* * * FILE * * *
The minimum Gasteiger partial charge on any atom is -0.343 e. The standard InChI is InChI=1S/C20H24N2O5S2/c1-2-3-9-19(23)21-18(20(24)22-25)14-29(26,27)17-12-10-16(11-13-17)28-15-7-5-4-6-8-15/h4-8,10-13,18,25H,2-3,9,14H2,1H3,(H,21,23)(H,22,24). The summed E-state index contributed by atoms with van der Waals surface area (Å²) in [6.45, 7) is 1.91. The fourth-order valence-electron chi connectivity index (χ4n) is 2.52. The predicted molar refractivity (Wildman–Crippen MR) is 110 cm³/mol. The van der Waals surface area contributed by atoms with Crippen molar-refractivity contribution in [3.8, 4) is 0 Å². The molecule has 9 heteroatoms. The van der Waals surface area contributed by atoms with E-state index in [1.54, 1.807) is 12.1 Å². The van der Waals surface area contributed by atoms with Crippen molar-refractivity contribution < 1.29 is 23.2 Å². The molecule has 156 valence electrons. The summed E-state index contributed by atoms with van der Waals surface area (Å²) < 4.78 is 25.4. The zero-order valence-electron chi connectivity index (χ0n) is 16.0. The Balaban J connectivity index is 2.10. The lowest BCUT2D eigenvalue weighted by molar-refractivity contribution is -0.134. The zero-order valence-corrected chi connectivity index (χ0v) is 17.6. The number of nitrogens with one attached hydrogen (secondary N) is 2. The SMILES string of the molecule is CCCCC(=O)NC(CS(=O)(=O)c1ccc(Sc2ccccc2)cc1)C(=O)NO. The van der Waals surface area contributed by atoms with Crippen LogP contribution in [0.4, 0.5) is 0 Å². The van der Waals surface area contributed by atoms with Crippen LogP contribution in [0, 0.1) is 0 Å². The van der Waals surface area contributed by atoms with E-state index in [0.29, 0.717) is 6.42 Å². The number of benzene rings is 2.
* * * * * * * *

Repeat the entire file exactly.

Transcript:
The minimum Gasteiger partial charge on any atom is -0.343 e. The standard InChI is InChI=1S/C20H24N2O5S2/c1-2-3-9-19(23)21-18(20(24)22-25)14-29(26,27)17-12-10-16(11-13-17)28-15-7-5-4-6-8-15/h4-8,10-13,18,25H,2-3,9,14H2,1H3,(H,21,23)(H,22,24). The summed E-state index contributed by atoms with van der Waals surface area (Å²) in [6.45, 7) is 1.91. The fourth-order valence-electron chi connectivity index (χ4n) is 2.52. The predicted molar refractivity (Wildman–Crippen MR) is 110 cm³/mol. The van der Waals surface area contributed by atoms with Crippen molar-refractivity contribution in [3.8, 4) is 0 Å². The molecule has 9 heteroatoms. The van der Waals surface area contributed by atoms with E-state index in [1.54, 1.807) is 12.1 Å². The van der Waals surface area contributed by atoms with Crippen molar-refractivity contribution < 1.29 is 23.2 Å². The molecule has 156 valence electrons. The summed E-state index contributed by atoms with van der Waals surface area (Å²) < 4.78 is 25.4. The zero-order valence-electron chi connectivity index (χ0n) is 16.0. The Balaban J connectivity index is 2.10. The lowest BCUT2D eigenvalue weighted by molar-refractivity contribution is -0.134. The zero-order valence-corrected chi connectivity index (χ0v) is 17.6. The number of nitrogens with one attached hydrogen (secondary N) is 2. The SMILES string of the molecule is CCCCC(=O)NC(CS(=O)(=O)c1ccc(Sc2ccccc2)cc1)C(=O)NO. The van der Waals surface area contributed by atoms with Crippen LogP contribution in [0.4, 0.5) is 0 Å². The van der Waals surface area contributed by atoms with Crippen LogP contribution in [0, 0.1) is 0 Å². The van der Waals surface area contributed by atoms with E-state index in [0.29, 0.717) is 6.42 Å². The number of benzene rings is 2.